Asian Culture at UT

Anna Glore, Staff Reporter

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While the Asian community represents only 2 percent of the student population at the University of Toledo and are often clumped into one generalized category, the unique student groups on campus reflect the diversity and culture of each individual facet within the community.

One of these groups is the Chinese Student and Scholars Association. Yuan Hu, the president of CSSA, said that the organization is all about supporting and providing resources for newly arrived Chinese students, scholars and their families, all while promoting the culture and building connections with other student organizations.

Hu also said that it is important for students to understand other cultures in order to get to know them better. Cultural differences in how people relate to one another can often lead to misconceptions or misunderstandings, according to Hu.

“Chinese people are very friendly — they like to make friends with other people, but sometimes they are shy —  it is because of the culture,” Hu said. “Sometimes American students think we are silent and do not have much eye contact with the other person. It is not because we are impolite, it is because of Chinese culture. We are trying to adapt to American culture.”

In order to promote their culture, CSSA hosts several events throughout the year both to celebrate within the community as well as to raise awareness with those who may not be familiar with Chinese culture.

“We assist Confucius Institute to hold some culture events. We also have our own culture activities, Chinese Spring Festival gala, carnival or other events,” Hu said.

In addition to interacting with student organizations, language is an integral and defining part of any culture. At UT, there are currently six Japanese instructors, one of them being Joseph Hara, the Director of the Japanese Studies Program.

Hara was born and raised in Japan and came to America about 45 years ago.

“I have been teaching the language and culture at UT for the last 26 years,” Hara said. “[The] study abroad program in Japan that I developed has been continuously active for the last 17 years and we have 26 UT graduates working in Japan today as the result.”

Students in Hara’s classes have always been interested in the cultural aspect of what he teaches, which is why Hara said that he tries to incorporate as many aspects of Japanese culture in the classroom as he can.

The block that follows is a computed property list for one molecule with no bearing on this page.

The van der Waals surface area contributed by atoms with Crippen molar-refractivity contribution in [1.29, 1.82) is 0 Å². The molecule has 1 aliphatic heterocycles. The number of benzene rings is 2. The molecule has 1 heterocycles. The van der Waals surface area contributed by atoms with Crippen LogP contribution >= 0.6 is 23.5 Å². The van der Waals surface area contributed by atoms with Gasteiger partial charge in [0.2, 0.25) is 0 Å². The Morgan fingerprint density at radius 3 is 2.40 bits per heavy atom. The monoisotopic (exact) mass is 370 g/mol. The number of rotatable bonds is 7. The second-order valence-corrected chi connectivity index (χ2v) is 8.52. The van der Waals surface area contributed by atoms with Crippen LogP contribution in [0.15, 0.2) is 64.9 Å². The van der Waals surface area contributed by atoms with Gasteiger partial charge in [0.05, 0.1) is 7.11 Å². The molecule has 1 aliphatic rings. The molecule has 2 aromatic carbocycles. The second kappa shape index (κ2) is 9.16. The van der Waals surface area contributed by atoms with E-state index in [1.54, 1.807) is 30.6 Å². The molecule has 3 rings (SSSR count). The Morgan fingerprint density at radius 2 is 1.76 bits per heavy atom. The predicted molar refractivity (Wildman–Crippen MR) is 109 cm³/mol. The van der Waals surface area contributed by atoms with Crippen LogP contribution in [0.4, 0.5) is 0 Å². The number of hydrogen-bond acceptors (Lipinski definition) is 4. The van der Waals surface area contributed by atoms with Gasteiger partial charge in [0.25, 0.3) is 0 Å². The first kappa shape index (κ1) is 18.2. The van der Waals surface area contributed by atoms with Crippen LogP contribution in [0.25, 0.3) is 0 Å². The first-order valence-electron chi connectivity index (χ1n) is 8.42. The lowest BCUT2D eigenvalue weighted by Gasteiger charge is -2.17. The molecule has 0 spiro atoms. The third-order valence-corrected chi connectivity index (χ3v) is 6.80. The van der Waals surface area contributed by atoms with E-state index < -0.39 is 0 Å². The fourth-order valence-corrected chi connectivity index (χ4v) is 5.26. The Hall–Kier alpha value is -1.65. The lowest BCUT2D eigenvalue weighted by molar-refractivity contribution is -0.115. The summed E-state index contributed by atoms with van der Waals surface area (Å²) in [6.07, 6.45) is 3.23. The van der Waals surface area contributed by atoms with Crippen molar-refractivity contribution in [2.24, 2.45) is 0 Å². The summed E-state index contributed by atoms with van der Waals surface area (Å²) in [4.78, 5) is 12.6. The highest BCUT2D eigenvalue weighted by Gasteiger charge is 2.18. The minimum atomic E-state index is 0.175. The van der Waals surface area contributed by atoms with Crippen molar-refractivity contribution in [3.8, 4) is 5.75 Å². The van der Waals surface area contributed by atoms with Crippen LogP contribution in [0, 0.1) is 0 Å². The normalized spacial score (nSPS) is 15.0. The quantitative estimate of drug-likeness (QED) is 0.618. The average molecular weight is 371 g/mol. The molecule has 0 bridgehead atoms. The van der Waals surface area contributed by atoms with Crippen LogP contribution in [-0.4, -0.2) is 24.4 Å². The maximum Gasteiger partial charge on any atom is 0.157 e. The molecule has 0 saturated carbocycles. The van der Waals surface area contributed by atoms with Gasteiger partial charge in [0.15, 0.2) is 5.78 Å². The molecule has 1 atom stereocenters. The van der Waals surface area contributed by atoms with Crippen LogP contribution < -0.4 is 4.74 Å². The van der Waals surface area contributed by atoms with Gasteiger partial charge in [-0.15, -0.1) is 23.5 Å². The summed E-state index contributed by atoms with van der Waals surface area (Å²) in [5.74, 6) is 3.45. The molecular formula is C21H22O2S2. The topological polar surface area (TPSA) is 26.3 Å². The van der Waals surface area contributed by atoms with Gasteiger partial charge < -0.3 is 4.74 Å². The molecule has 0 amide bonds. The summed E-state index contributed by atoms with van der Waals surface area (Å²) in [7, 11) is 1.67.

“I have Japanese Culture and Civilization courses every semester and they are always full in enrollment. It is an indication of how much students are interested in learning about the culture,” Hara said. “I usually cover not only historical aspects on cultural development such as diet, fashion, festivals, religions and different view point based on philosophical background.”

Hara said there are many non-Asian students who participate in things like CSSA and take the Japanese language courses, whether it’s to gain more knowledge of the culture, or to learn a skill that will increase their career opportunities.

“Students who are taking Japanese language courses as well as culture courses are from all areas of disciplines. I would say a good number of students have some exposure to Japanese anime before showing their interest in the Japanese culture. Also a majority of students seem to think of future job opportunities after graduation,” Hara said.

Hara said that he feels that the Japanese culture is well represented on campus, due to the fact that the Japanese section of the Foreign Language Department is the second largest behind Spanish.

Hu also feels this way about the Chinese culture, and all cultures in general.

“We can see different culture events in every semester. UT provides them as much as it can, it promotes every culture event, it makes us feel at home,” Hu said.

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Asian Culture at UT